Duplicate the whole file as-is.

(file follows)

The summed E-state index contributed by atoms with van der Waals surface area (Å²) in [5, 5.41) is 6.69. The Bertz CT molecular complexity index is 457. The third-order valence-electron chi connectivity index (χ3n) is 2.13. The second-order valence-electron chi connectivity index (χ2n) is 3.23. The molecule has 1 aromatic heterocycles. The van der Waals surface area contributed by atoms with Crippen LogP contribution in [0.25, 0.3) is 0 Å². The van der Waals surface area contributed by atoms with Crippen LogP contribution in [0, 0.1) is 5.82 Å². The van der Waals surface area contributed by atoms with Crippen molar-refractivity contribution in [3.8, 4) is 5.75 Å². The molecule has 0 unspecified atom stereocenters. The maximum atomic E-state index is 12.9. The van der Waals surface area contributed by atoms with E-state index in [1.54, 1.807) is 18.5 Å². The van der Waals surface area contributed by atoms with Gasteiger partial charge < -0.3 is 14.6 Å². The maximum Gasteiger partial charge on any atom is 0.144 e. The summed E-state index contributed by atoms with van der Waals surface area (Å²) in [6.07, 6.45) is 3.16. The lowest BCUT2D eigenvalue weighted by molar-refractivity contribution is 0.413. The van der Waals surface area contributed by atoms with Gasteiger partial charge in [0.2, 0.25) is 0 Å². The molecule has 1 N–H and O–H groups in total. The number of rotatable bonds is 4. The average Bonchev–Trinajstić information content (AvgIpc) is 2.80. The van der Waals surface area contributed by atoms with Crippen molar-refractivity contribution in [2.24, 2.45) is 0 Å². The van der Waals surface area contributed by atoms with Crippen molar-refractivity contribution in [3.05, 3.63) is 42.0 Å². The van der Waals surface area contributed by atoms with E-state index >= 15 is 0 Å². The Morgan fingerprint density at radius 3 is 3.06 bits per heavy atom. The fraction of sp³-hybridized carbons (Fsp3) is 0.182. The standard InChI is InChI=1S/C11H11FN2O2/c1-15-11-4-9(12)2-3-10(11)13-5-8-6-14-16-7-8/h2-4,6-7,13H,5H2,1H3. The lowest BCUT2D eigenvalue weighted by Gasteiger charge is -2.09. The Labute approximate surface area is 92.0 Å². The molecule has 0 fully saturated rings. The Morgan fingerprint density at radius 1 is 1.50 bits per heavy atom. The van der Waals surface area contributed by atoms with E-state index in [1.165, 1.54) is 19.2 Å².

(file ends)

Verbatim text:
The summed E-state index contributed by atoms with van der Waals surface area (Å²) in [5, 5.41) is 6.69. The Bertz CT molecular complexity index is 457. The third-order valence-electron chi connectivity index (χ3n) is 2.13. The second-order valence-electron chi connectivity index (χ2n) is 3.23. The molecule has 1 aromatic heterocycles. The van der Waals surface area contributed by atoms with Crippen LogP contribution in [0.25, 0.3) is 0 Å². The van der Waals surface area contributed by atoms with Crippen LogP contribution in [0, 0.1) is 5.82 Å². The van der Waals surface area contributed by atoms with Crippen molar-refractivity contribution in [3.8, 4) is 5.75 Å². The molecule has 0 unspecified atom stereocenters. The maximum atomic E-state index is 12.9. The van der Waals surface area contributed by atoms with E-state index in [1.54, 1.807) is 18.5 Å². The van der Waals surface area contributed by atoms with Gasteiger partial charge < -0.3 is 14.6 Å². The maximum Gasteiger partial charge on any atom is 0.144 e. The summed E-state index contributed by atoms with van der Waals surface area (Å²) in [6.07, 6.45) is 3.16. The lowest BCUT2D eigenvalue weighted by molar-refractivity contribution is 0.413. The van der Waals surface area contributed by atoms with Gasteiger partial charge in [0.2, 0.25) is 0 Å². The molecule has 1 N–H and O–H groups in total. The number of rotatable bonds is 4. The average Bonchev–Trinajstić information content (AvgIpc) is 2.80. The van der Waals surface area contributed by atoms with Crippen molar-refractivity contribution in [2.24, 2.45) is 0 Å². The van der Waals surface area contributed by atoms with Crippen molar-refractivity contribution in [3.05, 3.63) is 42.0 Å². The van der Waals surface area contributed by atoms with E-state index >= 15 is 0 Å². The Morgan fingerprint density at radius 3 is 3.06 bits per heavy atom. The fraction of sp³-hybridized carbons (Fsp3) is 0.182. The standard InChI is InChI=1S/C11H11FN2O2/c1-15-11-4-9(12)2-3-10(11)13-5-8-6-14-16-7-8/h2-4,6-7,13H,5H2,1H3. The lowest BCUT2D eigenvalue weighted by Gasteiger charge is -2.09. The Labute approximate surface area is 92.0 Å². The molecule has 0 fully saturated rings. The Morgan fingerprint density at radius 1 is 1.50 bits per heavy atom. The van der Waals surface area contributed by atoms with E-state index in [1.165, 1.54) is 19.2 Å².